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Even Though It's Dead

This is Story Three in my 38 Stories Project.

Parameters submitted by Victoria Hanvey

Word Count: 1000

Setting: A chicken farm

Object: A bottle of Tabasco

First Line Rule: The first line of the story must include a word that rhymes with fart.


Farming is art. Eggs need Tabasco. Coax a stubborn cow to step aside, not forward.

Mum wants to bury him here but we all tell her that’s morbid. Of four, two of us are at home, two of us are alien and all of us are uncomfortable. Pip’s never left except to buy cows and attend funerals and weddings. Lainie might want to leave, but she never looks me in the eye long enough to figure it out. Her proudest achievement and thorn in her side is sticking with Mum when I didn’t.

Toto’s the natural choice for executor. He’s a commercial lawyer, understands the jargon. But Pip’s the oldest, the paperwork names him. Toto doesn’t give a shit. We’d met at Tullamarine to get in the same hire car and had a beer before the drive.

“What can it possibly say? Everything goes to Mum.”

“Mum is useless. Mentally, physically. Pip can’t do everything.”

“They’ve got Lainie.”

“What about the admin? Sales? Lainie’s only good for making dinner and beds.”

“Well fucked if I’m coming back. We’ll pay someone.”

He’s right, the will is straight forward. Everything to Mum. When she’s gone, it splits four ways, Phillip, Holly, Thomas, Elaine. There’s an understanding that the second part is meaningless. Even the first part. It’s Pip’s farm now.

I walk with Lainie down to the chooks. My old wellies still fit and nobody laughs when I smash them on the wall at arm’s length to flush out non-existent spiders. The dogs are attentive, weaving around us.

“You okay, Lainie?”

“What do you care?”

“Course I care. Does it suck here?”

“He calmed down. It was nice for a while.”

“Do you think he knew?”


The chook houses ruffle with clucks. We cross into one of the yards and they bobble around our feet with their mechanical struts, like feathered robots. Lainie checks some things I don’t understand. The egg conveyer is still. A wet nose nuzzles my palm.


“What?” I sink my hand into the soft fur.

“Do you want to come and stay in Melbourne for a bit? Toto and I talked about getting someone to come and help Mum and Pip. Maybe an accounts type person and another farm hand. Then we’ll see.”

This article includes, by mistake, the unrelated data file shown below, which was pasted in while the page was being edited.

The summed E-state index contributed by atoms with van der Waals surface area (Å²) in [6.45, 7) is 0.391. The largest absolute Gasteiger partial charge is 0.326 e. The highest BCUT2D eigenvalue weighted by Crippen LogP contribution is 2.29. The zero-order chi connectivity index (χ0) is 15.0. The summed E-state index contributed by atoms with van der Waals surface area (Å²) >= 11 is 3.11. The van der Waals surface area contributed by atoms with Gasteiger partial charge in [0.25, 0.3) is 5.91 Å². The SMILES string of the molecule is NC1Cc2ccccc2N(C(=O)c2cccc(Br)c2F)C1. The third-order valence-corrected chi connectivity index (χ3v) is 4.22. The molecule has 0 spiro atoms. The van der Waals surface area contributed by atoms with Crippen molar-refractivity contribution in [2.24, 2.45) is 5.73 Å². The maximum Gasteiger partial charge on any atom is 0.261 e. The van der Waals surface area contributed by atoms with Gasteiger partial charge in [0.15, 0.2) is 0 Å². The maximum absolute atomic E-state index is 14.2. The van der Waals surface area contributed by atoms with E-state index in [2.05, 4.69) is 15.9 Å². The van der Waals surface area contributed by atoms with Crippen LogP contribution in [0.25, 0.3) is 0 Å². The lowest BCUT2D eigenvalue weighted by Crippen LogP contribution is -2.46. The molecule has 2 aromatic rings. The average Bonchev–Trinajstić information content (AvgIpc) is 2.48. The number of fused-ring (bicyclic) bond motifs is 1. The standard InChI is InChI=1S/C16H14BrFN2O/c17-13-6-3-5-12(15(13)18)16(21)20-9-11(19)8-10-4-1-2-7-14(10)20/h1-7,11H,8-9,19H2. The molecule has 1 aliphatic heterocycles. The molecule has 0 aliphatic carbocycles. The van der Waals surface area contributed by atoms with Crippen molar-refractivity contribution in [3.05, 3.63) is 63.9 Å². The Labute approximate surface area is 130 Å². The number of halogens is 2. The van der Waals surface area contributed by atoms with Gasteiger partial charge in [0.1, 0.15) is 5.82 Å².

“See what?”

“Well it might not be sustainable, you know. Dad did… everything. He worked as hard as three people.”

“So you’ll sell it?”

“I don’t know. We all have to agree. Tom won’t take anything, neither will I. You guys will be set up.”

“Pip won’t leave.”

“Would you?”

“For Melbourne? I wouldn’t fit in.”

“Why the hell not? We’d get you some new clothes, I could give you a job.”

“I’m not your project, Holly. I’ll be fine.”

“Don’t be a martyr.”

“Don’t you.”

Lainie makes lamb shoulder for dinner. It’s soberingly good. Toto eats in silent mouthfuls of pure joy. He told me he has Uber Eats every night in his office and his fridge is full of beer and mineral water. He hasn’t cooked or had someone cook for him since he left for Sydney. No girlfriends, just dates. Never turned the oven on.

The meal must inspire him because when I wake up he’s attending to two eggs frying gently in butter in a small pan. I open the pantry and put the tabasco, pepper and salt on the table.

“Do me some.” He nods.

“Get anywhere with Lainie yesterday?”

“Negative. You with Pip?”

“Chickened out.”

“Haw-haw. You helping him today? Just bring it up casually.”

“I’ll try.”

Farming is art. No rats, no snakes.

My earliest memory of Pip is him decapitating a tiger snake with a shovel. My earliest memory of Dad is placing the smooth, grubby shells in my hands. Toto slides the eggs onto my plate, sunny side up. They are wide eyed, expectant. My earliest memory of Toto is him hiding Lainie in the stair cupboard when Dad was on a rampage, then standing with his back across it until it was quiet.

“Maybe Lainie will listen to you,” I say. “I’ll try Pip.”

I hold tools while Pip services a tractor.

“How’s Bec?”

“She’s good.”

“Bought a ring yet?”


“Pip, she’s not going to wait forever.” But maybe she will, and he’s taking his chances. There’s no time for weddings. “You know you don’t have to do this anymore?”

“What would I do?”

“So you’ve thought about it?”

“Every fucken day.”

“We’ll help you. Get a mature age apprenticeship, you’ll fly through it.”

“And live where?”

“Wherever you want. You and Bec could rent a little house.”

“And Mum?”

The day before I left I shouted at her. That if she had any guts at all none of us would have to run away. She continued to send me polite birthday cards for the next four years and that made me even angrier. I hated her more than I hated him. Her weakness. Making his eggs every morning, or expecting Lainie to make them when he’d hurt her or she couldn’t get out of bed from misery. When Dad revealed he was sick I made a cautious truce with her. I sent a short message with my intention to come home. She replied that would be very nice.

“They won’t leave Mum.” Toto looks dirty and energised, the way he used to. Now when I see him he’s always clean and tired.

“I know. They hate us.”

“Wouldn’t you?”

“Oh without a doubt.”

We leave the next day. Pip’s the only one who comes to say goodbye. Mum is in bed, Lainie disappears when it’s time. I drive, Toto has his feet on the dash, eyes closed, cradling a carton of eggs.

“You won’t worry about this, Hol.”

“Asking or telling me?”

“It’s not our problem.” His voice is far away. He’s falling asleep. “Leave them to it. They can’t be helped.”

Eggs need Tabasco. Sometimes a chicken with its head cut off will continue to run, even though it’s dead.


Thanks for reading. I have 35 more stories to write before the end of 2021, so I need you to submit yours!

Taya. xx.

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